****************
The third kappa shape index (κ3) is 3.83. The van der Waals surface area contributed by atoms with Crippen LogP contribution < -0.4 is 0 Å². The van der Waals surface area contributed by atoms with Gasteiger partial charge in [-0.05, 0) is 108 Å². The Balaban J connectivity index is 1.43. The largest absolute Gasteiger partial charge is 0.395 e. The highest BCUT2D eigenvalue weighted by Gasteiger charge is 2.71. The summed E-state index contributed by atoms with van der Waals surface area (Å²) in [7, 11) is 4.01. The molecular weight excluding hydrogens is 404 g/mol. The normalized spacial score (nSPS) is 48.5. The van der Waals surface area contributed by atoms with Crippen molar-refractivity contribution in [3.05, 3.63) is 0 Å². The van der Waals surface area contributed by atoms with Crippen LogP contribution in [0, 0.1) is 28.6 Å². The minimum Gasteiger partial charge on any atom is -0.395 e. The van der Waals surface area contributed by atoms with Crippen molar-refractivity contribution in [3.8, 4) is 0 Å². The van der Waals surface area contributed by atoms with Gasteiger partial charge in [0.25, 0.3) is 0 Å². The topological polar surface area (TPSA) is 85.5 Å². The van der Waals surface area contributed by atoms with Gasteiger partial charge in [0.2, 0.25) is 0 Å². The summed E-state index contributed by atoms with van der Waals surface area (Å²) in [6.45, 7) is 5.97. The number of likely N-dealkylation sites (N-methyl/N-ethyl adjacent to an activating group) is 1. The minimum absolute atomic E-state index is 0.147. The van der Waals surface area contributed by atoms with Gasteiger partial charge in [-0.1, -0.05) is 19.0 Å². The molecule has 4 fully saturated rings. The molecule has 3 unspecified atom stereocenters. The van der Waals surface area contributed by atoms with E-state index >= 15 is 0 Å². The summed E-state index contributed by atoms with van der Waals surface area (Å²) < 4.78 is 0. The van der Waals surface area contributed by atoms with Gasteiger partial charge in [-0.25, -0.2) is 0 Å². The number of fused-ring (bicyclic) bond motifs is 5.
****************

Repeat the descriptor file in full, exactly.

The third kappa shape index (κ3) is 3.83. The van der Waals surface area contributed by atoms with Crippen LogP contribution < -0.4 is 0 Å². The van der Waals surface area contributed by atoms with Gasteiger partial charge in [-0.05, 0) is 108 Å². The Balaban J connectivity index is 1.43. The largest absolute Gasteiger partial charge is 0.395 e. The highest BCUT2D eigenvalue weighted by Gasteiger charge is 2.71. The summed E-state index contributed by atoms with van der Waals surface area (Å²) in [7, 11) is 4.01. The molecular weight excluding hydrogens is 404 g/mol. The normalized spacial score (nSPS) is 48.5. The van der Waals surface area contributed by atoms with Crippen molar-refractivity contribution in [3.05, 3.63) is 0 Å². The van der Waals surface area contributed by atoms with Crippen LogP contribution in [0, 0.1) is 28.6 Å². The minimum Gasteiger partial charge on any atom is -0.395 e. The van der Waals surface area contributed by atoms with Crippen molar-refractivity contribution in [3.8, 4) is 0 Å². The van der Waals surface area contributed by atoms with Gasteiger partial charge in [0.25, 0.3) is 0 Å². The topological polar surface area (TPSA) is 85.5 Å². The van der Waals surface area contributed by atoms with Gasteiger partial charge in [0.2, 0.25) is 0 Å². The summed E-state index contributed by atoms with van der Waals surface area (Å²) in [6.45, 7) is 5.97. The number of likely N-dealkylation sites (N-methyl/N-ethyl adjacent to an activating group) is 1. The minimum absolute atomic E-state index is 0.147. The van der Waals surface area contributed by atoms with Gasteiger partial charge in [-0.1, -0.05) is 19.0 Å². The molecule has 4 fully saturated rings. The molecule has 3 unspecified atom stereocenters. The van der Waals surface area contributed by atoms with E-state index >= 15 is 0 Å². The summed E-state index contributed by atoms with van der Waals surface area (Å²) < 4.78 is 0. The van der Waals surface area contributed by atoms with Gasteiger partial charge in [-0.25, -0.2) is 0 Å². The number of fused-ring (bicyclic) bond motifs is 5.